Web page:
Servant leadership is a pretty intuitive concept; in fact you might be practicing it already unawares. "I think the simplest way to explain it would be to say that servant leaders focus on identifying and meeting the needs of others rather than trying to acquire power, wealth, and fame for themselves," says Kent Keith, CEO of the Greenleaf Center for Servant Leadership, a Westfield, Indiana-based non-profit that promotes education about and implementation of servant leadership. Robert Greenleaf spent dozens of years developing the concept of servant leadership by observing that “there were leaders who were in it for themselves, and leaders who were in it for others…and his conclusion was that those who focused on others were the most effective.”
A former Israeli Army soldier relates this experience in Inc. Magazine, “At one point as a grunt in the Israeli Army, I was assigned to work for a high-ranking sergeant major. This guy had years of experience. He was probably 20 years older than me and the other kids in the unit. You had the feeling that he slept under 300-thread-count Egyptian cotton sheets each night while the rest of us rolled around in dusty sleeping bags on the ground. Anyway, on my first day of work for the sergeant major, I didn't know what to expect. I was sure it was going to be horrible, a suspicion that seemed to be confirmed when he took me to the officers' bathroom and told me I would be responsible for keeping it clean. And then he said something I didn't anticipate.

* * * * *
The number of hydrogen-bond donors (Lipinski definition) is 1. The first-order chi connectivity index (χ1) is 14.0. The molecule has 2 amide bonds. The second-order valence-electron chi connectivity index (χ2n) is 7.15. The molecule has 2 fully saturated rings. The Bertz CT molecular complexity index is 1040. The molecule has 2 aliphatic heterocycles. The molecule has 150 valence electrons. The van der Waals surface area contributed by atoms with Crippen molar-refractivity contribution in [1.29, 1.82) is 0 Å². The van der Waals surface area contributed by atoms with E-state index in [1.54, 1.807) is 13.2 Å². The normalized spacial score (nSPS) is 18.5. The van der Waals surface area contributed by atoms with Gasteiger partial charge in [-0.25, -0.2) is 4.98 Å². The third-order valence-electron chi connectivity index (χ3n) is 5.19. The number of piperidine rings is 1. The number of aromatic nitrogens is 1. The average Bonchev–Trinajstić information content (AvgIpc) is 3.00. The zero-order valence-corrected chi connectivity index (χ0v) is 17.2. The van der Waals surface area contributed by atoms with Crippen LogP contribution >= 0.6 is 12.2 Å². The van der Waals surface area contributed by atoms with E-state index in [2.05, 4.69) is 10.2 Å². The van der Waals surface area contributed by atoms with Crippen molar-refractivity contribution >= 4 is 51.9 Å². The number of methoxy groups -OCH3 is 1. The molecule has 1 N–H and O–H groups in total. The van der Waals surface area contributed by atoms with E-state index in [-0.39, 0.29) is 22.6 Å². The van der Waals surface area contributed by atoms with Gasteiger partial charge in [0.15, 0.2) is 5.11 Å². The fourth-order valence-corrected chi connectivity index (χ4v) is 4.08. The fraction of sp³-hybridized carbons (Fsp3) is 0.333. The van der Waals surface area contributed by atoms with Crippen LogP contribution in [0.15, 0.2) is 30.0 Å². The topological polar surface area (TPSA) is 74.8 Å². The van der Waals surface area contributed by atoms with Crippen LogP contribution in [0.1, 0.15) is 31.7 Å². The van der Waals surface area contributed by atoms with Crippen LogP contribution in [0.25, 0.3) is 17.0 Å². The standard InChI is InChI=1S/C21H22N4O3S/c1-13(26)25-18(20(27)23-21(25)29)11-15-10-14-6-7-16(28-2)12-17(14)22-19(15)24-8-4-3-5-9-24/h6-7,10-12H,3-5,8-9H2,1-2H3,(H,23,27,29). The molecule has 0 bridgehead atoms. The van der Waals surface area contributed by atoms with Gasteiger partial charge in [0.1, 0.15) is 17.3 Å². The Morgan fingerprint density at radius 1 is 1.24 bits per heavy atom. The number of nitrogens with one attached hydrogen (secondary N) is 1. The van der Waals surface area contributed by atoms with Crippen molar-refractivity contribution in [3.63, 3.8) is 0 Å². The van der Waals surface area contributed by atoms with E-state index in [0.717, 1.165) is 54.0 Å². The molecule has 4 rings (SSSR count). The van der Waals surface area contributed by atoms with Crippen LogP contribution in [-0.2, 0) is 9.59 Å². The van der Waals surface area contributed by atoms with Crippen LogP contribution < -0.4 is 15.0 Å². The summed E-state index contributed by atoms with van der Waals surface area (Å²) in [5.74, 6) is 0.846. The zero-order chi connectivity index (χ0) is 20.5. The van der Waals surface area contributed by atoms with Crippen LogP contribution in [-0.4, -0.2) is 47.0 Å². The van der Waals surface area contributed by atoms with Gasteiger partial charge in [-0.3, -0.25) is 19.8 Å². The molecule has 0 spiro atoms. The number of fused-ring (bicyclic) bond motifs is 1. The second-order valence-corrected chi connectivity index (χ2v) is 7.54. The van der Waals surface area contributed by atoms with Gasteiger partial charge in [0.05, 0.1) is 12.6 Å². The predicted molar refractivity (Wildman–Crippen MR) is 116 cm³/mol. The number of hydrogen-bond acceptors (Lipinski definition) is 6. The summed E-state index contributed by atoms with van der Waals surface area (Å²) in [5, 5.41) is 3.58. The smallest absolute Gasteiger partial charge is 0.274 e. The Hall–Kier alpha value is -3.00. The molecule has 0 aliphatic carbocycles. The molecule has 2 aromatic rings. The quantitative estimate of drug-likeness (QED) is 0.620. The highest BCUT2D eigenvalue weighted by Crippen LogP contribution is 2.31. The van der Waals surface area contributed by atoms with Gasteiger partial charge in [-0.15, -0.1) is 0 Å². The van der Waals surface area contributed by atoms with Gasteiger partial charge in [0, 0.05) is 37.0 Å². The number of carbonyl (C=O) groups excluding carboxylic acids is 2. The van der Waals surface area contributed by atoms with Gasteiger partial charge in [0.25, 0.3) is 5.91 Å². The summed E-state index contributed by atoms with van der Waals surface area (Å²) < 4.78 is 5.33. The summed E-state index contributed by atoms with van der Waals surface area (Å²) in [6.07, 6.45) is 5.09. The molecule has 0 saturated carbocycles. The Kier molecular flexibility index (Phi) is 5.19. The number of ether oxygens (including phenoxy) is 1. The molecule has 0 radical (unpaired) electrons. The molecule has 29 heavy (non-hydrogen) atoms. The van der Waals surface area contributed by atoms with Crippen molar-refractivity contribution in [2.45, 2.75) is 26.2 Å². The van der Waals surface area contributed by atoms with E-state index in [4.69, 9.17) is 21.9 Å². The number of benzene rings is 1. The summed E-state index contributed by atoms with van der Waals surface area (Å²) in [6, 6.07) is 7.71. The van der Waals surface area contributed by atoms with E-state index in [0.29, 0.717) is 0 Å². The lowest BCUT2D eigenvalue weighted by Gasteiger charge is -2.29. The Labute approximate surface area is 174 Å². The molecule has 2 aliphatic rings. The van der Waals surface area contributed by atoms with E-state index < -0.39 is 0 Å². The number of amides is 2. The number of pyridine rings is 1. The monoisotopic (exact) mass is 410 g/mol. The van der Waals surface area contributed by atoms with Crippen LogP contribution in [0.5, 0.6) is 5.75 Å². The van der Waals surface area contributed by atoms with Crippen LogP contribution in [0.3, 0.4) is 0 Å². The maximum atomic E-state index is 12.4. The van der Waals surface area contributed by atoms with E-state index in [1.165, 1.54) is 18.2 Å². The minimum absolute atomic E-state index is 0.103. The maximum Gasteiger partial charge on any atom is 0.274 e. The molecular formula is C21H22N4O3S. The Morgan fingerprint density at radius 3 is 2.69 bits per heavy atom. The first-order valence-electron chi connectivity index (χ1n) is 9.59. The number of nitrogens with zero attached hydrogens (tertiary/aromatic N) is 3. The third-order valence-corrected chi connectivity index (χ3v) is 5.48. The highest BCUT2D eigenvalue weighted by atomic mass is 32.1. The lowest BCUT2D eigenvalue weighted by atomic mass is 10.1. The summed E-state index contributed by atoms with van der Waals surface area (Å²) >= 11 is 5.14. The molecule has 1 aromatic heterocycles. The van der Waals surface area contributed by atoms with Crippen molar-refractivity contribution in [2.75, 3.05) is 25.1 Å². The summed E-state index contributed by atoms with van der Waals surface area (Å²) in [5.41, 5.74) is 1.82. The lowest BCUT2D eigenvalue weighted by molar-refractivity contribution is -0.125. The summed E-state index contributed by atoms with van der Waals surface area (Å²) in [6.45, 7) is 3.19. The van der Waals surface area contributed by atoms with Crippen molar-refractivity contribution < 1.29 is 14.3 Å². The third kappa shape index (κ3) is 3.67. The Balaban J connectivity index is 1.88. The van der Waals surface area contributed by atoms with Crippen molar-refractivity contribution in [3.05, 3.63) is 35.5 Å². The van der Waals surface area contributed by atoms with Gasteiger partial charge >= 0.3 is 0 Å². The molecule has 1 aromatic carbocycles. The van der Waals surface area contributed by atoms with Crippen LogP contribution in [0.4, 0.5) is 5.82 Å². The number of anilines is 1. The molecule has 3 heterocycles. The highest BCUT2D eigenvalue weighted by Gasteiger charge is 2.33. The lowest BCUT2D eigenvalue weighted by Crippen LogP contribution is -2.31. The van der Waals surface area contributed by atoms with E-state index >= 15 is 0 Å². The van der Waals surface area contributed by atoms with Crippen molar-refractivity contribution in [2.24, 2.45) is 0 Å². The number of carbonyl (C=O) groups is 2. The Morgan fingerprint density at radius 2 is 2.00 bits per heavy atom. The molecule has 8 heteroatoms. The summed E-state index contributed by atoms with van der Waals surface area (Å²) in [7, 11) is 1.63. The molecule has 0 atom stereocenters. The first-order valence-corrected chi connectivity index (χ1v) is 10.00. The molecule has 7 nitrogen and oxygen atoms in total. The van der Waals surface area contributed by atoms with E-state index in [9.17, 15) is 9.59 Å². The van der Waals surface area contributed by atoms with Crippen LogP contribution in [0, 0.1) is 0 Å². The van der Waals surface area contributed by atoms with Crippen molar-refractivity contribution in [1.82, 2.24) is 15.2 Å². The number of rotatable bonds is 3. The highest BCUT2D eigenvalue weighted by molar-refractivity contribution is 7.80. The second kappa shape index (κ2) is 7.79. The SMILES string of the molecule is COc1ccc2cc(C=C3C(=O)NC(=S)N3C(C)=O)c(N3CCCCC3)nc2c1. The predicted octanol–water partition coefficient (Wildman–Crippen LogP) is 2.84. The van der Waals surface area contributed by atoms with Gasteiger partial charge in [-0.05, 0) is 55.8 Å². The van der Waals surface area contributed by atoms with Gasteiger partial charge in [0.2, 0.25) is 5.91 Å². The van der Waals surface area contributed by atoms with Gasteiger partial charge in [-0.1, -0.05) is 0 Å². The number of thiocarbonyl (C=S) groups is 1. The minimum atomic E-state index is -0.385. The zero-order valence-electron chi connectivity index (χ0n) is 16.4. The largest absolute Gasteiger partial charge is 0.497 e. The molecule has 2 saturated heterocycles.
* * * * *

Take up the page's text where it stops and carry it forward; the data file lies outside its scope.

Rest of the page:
‘Here's how you clean a toilet,’ he said.
And he got down on his knees in front of the porcelain bowl -- in his pressed-starched-spotless dress uniform -- and scrubbed it with his bare hands until it shined.
To a 19-year-old assigned to clean toilets, the sight of this high-ranking, 38-year-old, manicured, pampered disciplinary officer cleaning a toilet was a shock. And it completely reset my attitude. If he can clean a toilet, I can clean a toilet, I thought. There's nothing wrong with cleaning toilets. My loyalty and inspiration from that moment on were unflagging. Now that's leadership.” That Israeli soldier went on to become a CEO for a software company in New York City. He understands it’s his job to get things out of the way so that “all the great people we’ve hired can get work done.”
He continues, “Not everybody gets it. Not long ago, we had a management trainee who sat around waiting for us to give him a formal title and promotion so he could "get stuff done." Problem was, he had never managed to win enough respect or influence from the development team to actually do things. He didn't work out so well; despite being smart and competent, he didn't earn the leadership position he thought he deserved. He would have been better off thinking about new features we should develop, writing specs to outline the benefits of these features, and winning the developers' trust through action instead of waiting for the title. Another management trainee didn't care what his title was: He came up with a new idea for a program and persuaded the team that it was a good idea. I think he'll go far.”
A few months ago I was conducting a training for supervisors and new managers. I heard one of the "veteran" managers tell a supervisor, "you can't wait for the title, just find a need and fill it. Serve your team."